UK: "Getting to Grips with Biological Pest Control"

The importance of biological pest control in environmental horticulture took center stage at the "Getting to Grips with Biological Pest Control" technical workshop held yesterday by the Horticultural Trades Association (HTA) at Thorpe-le-Soken, Essex. Biological pest control has emerged as a vital plant protection option, particularly for horticultural crops grown under protection and, more recently, on plants that are cultivated outdoors. In its simplest terms, biological pest control means encouraging naturally occurring beneficial insects or introducing commercially reared control agents to achieve pest control on crops. Such 'macro-agents' are often used alongside a range of bioprotectants which contain living micro-organisms, botanicals, or semiochemicals to give both pest and disease control.

The workshop aimed to enrich HTA members' knowledge of biocontrol techniques, address product supply and application challenges, and highlight the effectiveness of biological agents in managing pests while cost-effectively maintaining plant quality.

Wayne Brough, Technical Horticulture Manager at the HTA, commented, "Horticultural crops substantially contribute to the UK's economy, employment, environment and delivery of Net-Zero. The industry's efforts, such as through the Ornamental Horticulture Assurance Standard (OHAS) and other initiatives, demonstrate a dedication to implementing integrated pest management principles into crop production. By holding workshops like this, we continue to foster effective and sustainable pest and disease control practices within the horticulture sector."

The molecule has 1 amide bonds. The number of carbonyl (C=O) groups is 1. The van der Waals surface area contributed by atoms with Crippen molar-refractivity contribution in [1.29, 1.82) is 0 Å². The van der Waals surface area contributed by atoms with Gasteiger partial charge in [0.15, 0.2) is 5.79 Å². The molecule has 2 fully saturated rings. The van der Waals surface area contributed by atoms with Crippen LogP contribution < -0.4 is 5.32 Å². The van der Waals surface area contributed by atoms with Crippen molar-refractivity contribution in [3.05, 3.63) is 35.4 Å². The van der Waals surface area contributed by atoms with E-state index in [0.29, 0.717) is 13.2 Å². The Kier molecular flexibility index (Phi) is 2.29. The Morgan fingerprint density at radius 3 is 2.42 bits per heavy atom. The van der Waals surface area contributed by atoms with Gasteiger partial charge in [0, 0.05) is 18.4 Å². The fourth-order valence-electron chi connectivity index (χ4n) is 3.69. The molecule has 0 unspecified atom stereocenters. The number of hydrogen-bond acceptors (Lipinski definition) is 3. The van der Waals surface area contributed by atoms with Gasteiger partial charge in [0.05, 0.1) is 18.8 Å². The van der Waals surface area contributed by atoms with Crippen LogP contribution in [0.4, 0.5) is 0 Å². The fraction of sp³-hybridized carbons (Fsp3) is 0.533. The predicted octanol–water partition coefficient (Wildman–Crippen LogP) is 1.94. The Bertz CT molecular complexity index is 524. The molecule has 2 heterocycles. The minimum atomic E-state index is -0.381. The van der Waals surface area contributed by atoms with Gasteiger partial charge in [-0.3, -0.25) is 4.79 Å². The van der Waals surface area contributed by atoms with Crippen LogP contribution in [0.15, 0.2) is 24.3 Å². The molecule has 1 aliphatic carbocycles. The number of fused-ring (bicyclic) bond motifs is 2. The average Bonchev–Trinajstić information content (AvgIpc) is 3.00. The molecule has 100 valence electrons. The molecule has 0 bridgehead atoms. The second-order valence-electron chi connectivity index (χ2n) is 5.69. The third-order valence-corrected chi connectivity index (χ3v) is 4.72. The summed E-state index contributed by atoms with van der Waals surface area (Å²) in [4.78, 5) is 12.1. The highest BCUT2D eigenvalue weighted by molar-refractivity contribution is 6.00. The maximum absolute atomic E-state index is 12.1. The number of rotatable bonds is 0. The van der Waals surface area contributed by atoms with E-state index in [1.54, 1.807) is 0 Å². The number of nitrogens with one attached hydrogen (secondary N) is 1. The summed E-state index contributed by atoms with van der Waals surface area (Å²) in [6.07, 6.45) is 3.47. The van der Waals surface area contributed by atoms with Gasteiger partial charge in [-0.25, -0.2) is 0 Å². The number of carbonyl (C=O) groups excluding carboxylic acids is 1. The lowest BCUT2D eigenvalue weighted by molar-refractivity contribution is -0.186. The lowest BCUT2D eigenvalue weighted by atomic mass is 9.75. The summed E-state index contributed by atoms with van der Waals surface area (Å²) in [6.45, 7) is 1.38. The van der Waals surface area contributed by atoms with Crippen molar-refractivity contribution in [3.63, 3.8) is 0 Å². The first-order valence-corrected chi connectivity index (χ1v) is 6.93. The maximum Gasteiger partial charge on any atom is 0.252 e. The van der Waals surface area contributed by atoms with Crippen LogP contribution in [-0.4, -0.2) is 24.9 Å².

The workshop agenda encompassed a comprehensive line-up of expert presentations and practical sessions designed to equip attendees with valuable insights into the world of biological pest control. Highlights from the event included:

  • Meindert van der Wielen, a representative from Bioline Agrosciences, provided a regulatory update and technical overview of commonly used biological control agents in environmental horticulture.
  • Selchuk Kurtev from Zest-Sustainable ICM shed light on key pests of ornamental crops and strategies for controlling them using biological control agents.
  • Emiliyan Atanasov, an agronomist from Berry Garden Growers, shared experiences and insights on employing biological control in soft fruit crops, with a specific focus on strawberry and raspberry production.

Practical considerations included devising biocontrol programs, exploring dos and don'ts, introduction rates and delivery, challenges for various crop situations, and integration with crop protection products.

In collaboration with Bioline Agrosciences, Zest-Sustainable ICM, and Berry Garden Growers, the event brought experts and professionals together to explore the latest advancements. Delegates also had the opportunity in the afternoon to explore the production facilities of Bioline Agrosciences, gaining insights into insect rearing, product quality control, packaging, and supply.

A summary of the event, including all the presentations delivered and video clips, will be available shortly on the HTA website.

For more information:
Horticultural Trades Association

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